Quebec Ancestors: Notarial Records on Family Search

Sometimes as a genealogist you\’re forced to pick and choose what sites and societies you subscribe to.  If you\’re someone like myself, whose ancestry stretches across several regions and cultural groups, then it can be really difficult to stretch those genealogy dollars to get what you need. My personal ancestry covers PEI, Nova Scotia, New Brunswick, Quebec and Ontario. Recent DNA discoveries have me now looking into New York State as well. I have Acadian and French Canadian ancestry. I also have French Protestant, German, British, Scottish and Irish immigrants from the early 1700\’s right up to the early 20th Century. For me, subscribing to every pay site I need to further my lines amounts to more than my genealogy dollars can afford. Any time I come across a free database to further my research, I jump on it. One such database is Family Search\’s browse only database Quebec Notarial Records, 1800-1920.

Quebec is unique in several respects to the other provinces of Canada. It is an intriguing combination of  French and English law. When it comes to civil matters, they follow the laws of France. As such, the Quebec notary had a much bigger role and presence in the everyday life of the average person than other provinces. Because of their unique role in Quebec society, the records of notaries contain the type of information genealogists get giddy for. Among their responsibilities were:

  • Marriage contracts
  • Wills
  • Deeds
  • Inventories
  • Agreements and settlements
  • Transfers of property
  • Donations (pre-wills)
  • Legal documents
  • Guardian records
  • Indenture records
The records are for the most part in French. Those familiar with French Canadian records know that neat handwriting was NOT a prerequisite for becoming a scribe. It can be a real challenge sometimes, especially if your grasp of French is not the best. But Family Search provides some great guides in helping those not proficient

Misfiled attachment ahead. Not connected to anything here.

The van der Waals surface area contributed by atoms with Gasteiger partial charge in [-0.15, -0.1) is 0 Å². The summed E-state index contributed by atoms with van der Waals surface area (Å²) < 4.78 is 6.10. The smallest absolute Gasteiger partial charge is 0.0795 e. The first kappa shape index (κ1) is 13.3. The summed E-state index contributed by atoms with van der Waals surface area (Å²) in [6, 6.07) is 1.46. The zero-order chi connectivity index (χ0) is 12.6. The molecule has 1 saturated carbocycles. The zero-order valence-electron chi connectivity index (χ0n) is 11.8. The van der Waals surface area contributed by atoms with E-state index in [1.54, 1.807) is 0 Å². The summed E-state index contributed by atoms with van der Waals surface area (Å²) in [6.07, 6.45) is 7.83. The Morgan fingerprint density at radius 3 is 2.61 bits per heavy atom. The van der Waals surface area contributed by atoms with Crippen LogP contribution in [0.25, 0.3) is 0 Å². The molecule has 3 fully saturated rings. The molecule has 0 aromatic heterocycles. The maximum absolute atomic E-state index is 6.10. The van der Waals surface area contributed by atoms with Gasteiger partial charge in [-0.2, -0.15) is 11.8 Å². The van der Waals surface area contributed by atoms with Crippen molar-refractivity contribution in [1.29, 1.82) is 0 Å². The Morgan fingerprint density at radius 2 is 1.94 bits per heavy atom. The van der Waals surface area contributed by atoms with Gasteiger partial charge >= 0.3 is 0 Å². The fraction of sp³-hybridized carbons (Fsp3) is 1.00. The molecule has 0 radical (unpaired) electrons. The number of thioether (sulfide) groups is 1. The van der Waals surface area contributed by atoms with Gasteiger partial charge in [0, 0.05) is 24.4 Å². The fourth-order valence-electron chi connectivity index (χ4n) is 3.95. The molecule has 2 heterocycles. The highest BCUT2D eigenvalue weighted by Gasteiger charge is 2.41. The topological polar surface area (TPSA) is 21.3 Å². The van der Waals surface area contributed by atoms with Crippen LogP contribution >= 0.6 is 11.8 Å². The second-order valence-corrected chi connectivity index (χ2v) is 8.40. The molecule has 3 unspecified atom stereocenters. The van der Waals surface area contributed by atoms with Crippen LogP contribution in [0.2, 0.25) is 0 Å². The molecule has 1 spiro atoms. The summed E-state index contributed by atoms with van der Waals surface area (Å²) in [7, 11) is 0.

There are almost 5 MILLION images in the collection. But don\’t worry, you can narrow things down fairly quickly for browsing.  You are going to need a location and year range for your ancestor. First, you need to narrow by judicial district
Once you pick your district, then you pick by Notary Name/Record Type/Year Range/File Number Range. Then just start browsing. As always with Family Search, the images are nice and clean. The image viewer lets you zoom in and out. You can adjust the image by clicking on the tools icon. This will let you rotate the image, and adjust brightness and contrast. You can even invert the image so that the background is dark and writing is white. This can be a handy tool sometimes when dealing with faded handwriting. You can download and/or print as well.
So, what are the kinds of images you can see? Well, here\’s a sale contract from 1923 in Chicoutimi
Here\’s part of a will from Montreal in 1878. This one is in English.
Here\’s a Labour Contract, involving the Hudson\’s Bay Company, from 1837 in Terrebone
And here\’s a Marriage Contract from 1903 in Hull
Here are a couple of links that can also help in your research

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